How bad is cap and trade? Let me count the ways...
Stephen Spruiell and Kevin Williamson at National Review have already done some counting and they've come up with 50 reasons to oppose Waxman-Markey - for starters:
Two main things to understand about Waxman-Markey: First, it will not reduce greenhouse-gas emissions, at least not at any point in the near future. The inclusion of carbon offsets, which can be manufactured out of thin air and political imagination, will eliminate most of the demands that the legislation puts on industry, though in doing so it will manage to drive up the prices consumers pay for every product that requires energy for its manufacture - which is to say, for everything. Second, it represents a worse abuse of the public trust and purse than the stimulus and the bailouts put together. Waxman-Markey creates a permanent new regime in which environmental romanticism and corporate welfare are mixed together to form political poison.
They see the bill as deforming "American politics and economic life."
Since no one in the House bothered to read this monstrosity, Spruiell and Williamson did their jobs for them. What they found is startling. Just a few of their 50 reasons not to support this bill:
1. The big doozy: Eighty-five percent of the carbon permits will not be sold at auction - they will be given away to utility companies, petroleum interests, refineries, and a coterie of politically connected businesses. If you're wondering why Big Business supports cap-and-trade, that's why. Free money for business, but higher energy prices for you.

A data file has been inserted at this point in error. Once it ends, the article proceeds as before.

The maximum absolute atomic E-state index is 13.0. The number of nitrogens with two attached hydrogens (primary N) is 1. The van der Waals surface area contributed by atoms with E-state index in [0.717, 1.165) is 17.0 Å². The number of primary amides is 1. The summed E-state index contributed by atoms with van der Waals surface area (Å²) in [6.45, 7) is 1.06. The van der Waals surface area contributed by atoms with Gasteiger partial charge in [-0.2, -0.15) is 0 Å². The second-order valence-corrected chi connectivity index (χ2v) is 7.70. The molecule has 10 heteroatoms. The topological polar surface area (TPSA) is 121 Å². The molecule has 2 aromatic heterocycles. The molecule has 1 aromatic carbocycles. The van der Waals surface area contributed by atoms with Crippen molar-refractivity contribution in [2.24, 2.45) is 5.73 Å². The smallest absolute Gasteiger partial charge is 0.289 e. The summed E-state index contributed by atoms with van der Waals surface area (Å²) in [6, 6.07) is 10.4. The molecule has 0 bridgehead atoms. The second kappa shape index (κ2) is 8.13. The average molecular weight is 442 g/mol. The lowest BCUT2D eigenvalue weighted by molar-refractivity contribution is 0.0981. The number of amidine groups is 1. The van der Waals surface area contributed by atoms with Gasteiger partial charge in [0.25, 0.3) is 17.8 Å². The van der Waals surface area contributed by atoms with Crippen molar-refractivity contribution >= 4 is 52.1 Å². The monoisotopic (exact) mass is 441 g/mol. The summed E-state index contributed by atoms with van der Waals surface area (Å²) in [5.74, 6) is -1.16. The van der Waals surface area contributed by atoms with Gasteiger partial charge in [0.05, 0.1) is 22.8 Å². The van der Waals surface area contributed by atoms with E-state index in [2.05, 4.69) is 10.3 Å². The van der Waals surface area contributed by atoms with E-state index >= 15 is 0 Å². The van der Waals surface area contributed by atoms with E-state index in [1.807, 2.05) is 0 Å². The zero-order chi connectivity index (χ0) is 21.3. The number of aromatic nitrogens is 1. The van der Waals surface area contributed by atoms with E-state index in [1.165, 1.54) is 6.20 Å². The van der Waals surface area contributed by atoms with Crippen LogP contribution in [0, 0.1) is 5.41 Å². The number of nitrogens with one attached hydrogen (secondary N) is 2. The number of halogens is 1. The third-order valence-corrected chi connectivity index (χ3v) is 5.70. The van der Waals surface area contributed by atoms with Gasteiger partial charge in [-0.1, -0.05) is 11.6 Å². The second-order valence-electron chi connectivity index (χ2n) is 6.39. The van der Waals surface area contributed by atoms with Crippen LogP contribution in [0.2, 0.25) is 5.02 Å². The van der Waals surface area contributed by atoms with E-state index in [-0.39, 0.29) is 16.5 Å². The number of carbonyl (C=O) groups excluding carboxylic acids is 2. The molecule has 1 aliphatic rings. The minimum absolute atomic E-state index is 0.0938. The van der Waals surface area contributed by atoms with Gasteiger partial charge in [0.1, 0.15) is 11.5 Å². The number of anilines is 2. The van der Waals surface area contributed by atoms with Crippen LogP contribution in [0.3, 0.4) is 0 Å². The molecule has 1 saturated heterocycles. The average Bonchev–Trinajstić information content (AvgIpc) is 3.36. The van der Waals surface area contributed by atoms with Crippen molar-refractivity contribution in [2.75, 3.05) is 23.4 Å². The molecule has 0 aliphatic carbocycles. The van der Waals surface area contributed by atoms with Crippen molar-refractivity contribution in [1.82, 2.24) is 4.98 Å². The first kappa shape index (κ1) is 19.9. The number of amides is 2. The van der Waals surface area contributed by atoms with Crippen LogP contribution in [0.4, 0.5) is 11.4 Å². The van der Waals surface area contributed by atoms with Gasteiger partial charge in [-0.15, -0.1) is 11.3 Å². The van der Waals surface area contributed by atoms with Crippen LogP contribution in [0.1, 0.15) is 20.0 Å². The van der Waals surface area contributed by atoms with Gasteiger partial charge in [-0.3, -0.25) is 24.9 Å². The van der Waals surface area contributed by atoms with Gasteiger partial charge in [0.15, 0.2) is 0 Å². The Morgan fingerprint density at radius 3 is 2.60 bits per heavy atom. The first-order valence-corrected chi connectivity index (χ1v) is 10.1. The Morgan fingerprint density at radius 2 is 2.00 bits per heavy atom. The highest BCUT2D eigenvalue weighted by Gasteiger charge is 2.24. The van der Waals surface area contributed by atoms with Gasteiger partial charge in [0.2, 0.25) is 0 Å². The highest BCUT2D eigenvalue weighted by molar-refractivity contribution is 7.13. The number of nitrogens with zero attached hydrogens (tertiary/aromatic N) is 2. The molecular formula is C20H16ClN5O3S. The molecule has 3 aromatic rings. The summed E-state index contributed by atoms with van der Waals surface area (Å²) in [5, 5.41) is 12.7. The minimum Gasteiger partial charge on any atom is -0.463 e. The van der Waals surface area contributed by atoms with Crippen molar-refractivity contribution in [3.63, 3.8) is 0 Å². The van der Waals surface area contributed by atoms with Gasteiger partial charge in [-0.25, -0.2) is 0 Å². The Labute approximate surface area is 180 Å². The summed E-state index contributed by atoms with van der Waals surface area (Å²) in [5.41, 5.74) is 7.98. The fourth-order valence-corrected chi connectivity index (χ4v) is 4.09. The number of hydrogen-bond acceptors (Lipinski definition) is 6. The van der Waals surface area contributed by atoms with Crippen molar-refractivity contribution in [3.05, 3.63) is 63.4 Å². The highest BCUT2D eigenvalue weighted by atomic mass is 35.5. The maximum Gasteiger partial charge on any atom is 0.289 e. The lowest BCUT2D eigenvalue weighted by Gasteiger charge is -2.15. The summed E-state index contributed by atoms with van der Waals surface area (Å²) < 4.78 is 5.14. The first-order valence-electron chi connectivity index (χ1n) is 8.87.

2. The sale of carbon permits will enrich the Wall Street investment bankers whose money put Obama in the White House. Top of the list: Goldman Sachs, which is invested in carbon-offset development and carbon permissions.
7. Agribusiness is exempted from cap-and-trade controls, but the farm lobby will be given permits to sell and to profit from anyway. All carrot, no stick - precisely what this powerful industry lobby is accustomed to receiving from Washington.
14. Naturally, Big Labor gets its piece of the pie, too. Projects receiving grants and financing under Waxman-Markey provisions will be required to implement Davis-Bacon union-wage rules, making it hard for non-union firms to compete - and ensuring that these "investments" pay out inflated union wages.
And that's just goodies for special interests. There's also ruinously expensive mandates that would, among other things, require 20% of electricity generated by 2020 to be "renewable." We are currently at about 3% generation of renewable energy so in a little more than a decade we must find the technologies generate 7 times as much renewable energy as we do today.
Read the whole thing and get educated.
Lenin once said that when the time came, corporations would sell the commies the rope with which they would hang them. In this instance, corporations received a stay of execution by groveling before government in order to receive perks and cash that will enrich them while driving the rest of us to the poor house.
Hat Tip: Ed Lasky